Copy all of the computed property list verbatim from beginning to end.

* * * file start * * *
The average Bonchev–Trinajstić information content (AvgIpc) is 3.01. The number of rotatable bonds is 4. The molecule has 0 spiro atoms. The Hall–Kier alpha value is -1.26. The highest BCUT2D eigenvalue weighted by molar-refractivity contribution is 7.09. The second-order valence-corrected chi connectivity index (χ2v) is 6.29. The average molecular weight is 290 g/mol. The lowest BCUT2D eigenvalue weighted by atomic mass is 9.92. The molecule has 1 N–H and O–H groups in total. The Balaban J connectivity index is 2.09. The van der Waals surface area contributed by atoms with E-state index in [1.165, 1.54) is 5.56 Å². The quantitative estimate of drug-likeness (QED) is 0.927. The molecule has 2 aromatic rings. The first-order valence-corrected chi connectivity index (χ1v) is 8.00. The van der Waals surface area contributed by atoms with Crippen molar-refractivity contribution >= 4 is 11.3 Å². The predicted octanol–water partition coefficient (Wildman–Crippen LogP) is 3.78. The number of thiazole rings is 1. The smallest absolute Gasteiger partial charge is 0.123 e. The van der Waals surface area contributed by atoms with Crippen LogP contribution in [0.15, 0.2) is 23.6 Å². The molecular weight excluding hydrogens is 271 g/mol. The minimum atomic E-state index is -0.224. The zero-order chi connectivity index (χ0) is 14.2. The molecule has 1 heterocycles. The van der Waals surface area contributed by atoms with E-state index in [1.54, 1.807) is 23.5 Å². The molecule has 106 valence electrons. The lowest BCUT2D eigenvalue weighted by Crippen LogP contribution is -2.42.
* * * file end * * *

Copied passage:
The average Bonchev–Trinajstić information content (AvgIpc) is 3.01. The number of rotatable bonds is 4. The molecule has 0 spiro atoms. The Hall–Kier alpha value is -1.26. The highest BCUT2D eigenvalue weighted by molar-refractivity contribution is 7.09. The second-order valence-corrected chi connectivity index (χ2v) is 6.29. The average molecular weight is 290 g/mol. The lowest BCUT2D eigenvalue weighted by atomic mass is 9.92. The molecule has 1 N–H and O–H groups in total. The Balaban J connectivity index is 2.09. The van der Waals surface area contributed by atoms with E-state index in [1.165, 1.54) is 5.56 Å². The quantitative estimate of drug-likeness (QED) is 0.927. The molecule has 2 aromatic rings. The first-order valence-corrected chi connectivity index (χ1v) is 8.00. The van der Waals surface area contributed by atoms with Crippen molar-refractivity contribution >= 4 is 11.3 Å². The predicted octanol–water partition coefficient (Wildman–Crippen LogP) is 3.78. The number of thiazole rings is 1. The smallest absolute Gasteiger partial charge is 0.123 e. The van der Waals surface area contributed by atoms with Crippen LogP contribution in [0.15, 0.2) is 23.6 Å². The molecular weight excluding hydrogens is 271 g/mol. The minimum atomic E-state index is -0.224. The zero-order chi connectivity index (χ0) is 14.2. The molecule has 1 heterocycles. The van der Waals surface area contributed by atoms with E-state index in [1.54, 1.807) is 23.5 Å². The molecule has 106 valence electrons. The lowest BCUT2D eigenvalue weighted by Crippen LogP contribution is -2.42.